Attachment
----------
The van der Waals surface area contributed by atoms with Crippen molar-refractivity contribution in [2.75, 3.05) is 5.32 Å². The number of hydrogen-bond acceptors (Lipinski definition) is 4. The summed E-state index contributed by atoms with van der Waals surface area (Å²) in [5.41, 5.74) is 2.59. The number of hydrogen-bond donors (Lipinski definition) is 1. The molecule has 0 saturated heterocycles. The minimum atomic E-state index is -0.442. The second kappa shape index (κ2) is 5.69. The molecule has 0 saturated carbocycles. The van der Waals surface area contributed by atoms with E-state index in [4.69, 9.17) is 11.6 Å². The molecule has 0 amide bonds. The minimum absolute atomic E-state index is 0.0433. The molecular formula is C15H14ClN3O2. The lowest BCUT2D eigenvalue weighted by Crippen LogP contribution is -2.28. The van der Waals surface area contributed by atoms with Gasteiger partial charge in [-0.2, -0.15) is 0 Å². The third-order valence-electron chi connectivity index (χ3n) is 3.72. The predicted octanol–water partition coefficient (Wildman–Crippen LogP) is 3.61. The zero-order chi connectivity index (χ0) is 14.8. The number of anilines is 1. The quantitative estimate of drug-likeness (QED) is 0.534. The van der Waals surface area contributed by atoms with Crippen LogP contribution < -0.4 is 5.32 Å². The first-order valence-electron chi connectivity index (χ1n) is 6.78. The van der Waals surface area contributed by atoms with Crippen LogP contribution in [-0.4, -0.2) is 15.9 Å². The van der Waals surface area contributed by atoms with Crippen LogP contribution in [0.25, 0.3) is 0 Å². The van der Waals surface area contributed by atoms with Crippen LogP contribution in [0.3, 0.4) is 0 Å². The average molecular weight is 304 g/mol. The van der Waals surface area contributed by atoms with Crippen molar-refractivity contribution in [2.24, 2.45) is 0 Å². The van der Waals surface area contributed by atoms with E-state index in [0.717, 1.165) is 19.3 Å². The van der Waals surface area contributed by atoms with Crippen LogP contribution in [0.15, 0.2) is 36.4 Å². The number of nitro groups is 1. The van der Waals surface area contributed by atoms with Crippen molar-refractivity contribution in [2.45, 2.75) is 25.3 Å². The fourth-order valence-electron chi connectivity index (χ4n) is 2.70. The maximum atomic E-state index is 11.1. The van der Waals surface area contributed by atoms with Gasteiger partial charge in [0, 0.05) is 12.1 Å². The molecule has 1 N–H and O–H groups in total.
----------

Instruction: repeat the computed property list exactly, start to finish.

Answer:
The van der Waals surface area contributed by atoms with Crippen molar-refractivity contribution in [2.75, 3.05) is 5.32 Å². The number of hydrogen-bond acceptors (Lipinski definition) is 4. The summed E-state index contributed by atoms with van der Waals surface area (Å²) in [5.41, 5.74) is 2.59. The number of hydrogen-bond donors (Lipinski definition) is 1. The molecule has 0 saturated heterocycles. The minimum atomic E-state index is -0.442. The second kappa shape index (κ2) is 5.69. The molecule has 0 saturated carbocycles. The van der Waals surface area contributed by atoms with E-state index in [4.69, 9.17) is 11.6 Å². The molecule has 0 amide bonds. The minimum absolute atomic E-state index is 0.0433. The molecular formula is C15H14ClN3O2. The lowest BCUT2D eigenvalue weighted by Crippen LogP contribution is -2.28. The van der Waals surface area contributed by atoms with Gasteiger partial charge in [-0.2, -0.15) is 0 Å². The third-order valence-electron chi connectivity index (χ3n) is 3.72. The predicted octanol–water partition coefficient (Wildman–Crippen LogP) is 3.61. The zero-order chi connectivity index (χ0) is 14.8. The number of anilines is 1. The quantitative estimate of drug-likeness (QED) is 0.534. The van der Waals surface area contributed by atoms with Crippen LogP contribution < -0.4 is 5.32 Å². The first-order valence-electron chi connectivity index (χ1n) is 6.78. The van der Waals surface area contributed by atoms with Crippen LogP contribution in [-0.4, -0.2) is 15.9 Å². The van der Waals surface area contributed by atoms with Crippen LogP contribution in [0.25, 0.3) is 0 Å². The van der Waals surface area contributed by atoms with Crippen LogP contribution in [0.3, 0.4) is 0 Å². The average molecular weight is 304 g/mol. The van der Waals surface area contributed by atoms with Crippen molar-refractivity contribution in [2.24, 2.45) is 0 Å². The van der Waals surface area contributed by atoms with E-state index in [0.717, 1.165) is 19.3 Å². The van der Waals surface area contributed by atoms with Crippen LogP contribution in [0.15, 0.2) is 36.4 Å². The number of nitro groups is 1. The van der Waals surface area contributed by atoms with Crippen molar-refractivity contribution in [2.45, 2.75) is 25.3 Å². The fourth-order valence-electron chi connectivity index (χ4n) is 2.70. The maximum atomic E-state index is 11.1. The van der Waals surface area contributed by atoms with Gasteiger partial charge in [0, 0.05) is 12.1 Å². The molecule has 1 N–H and O–H groups in total.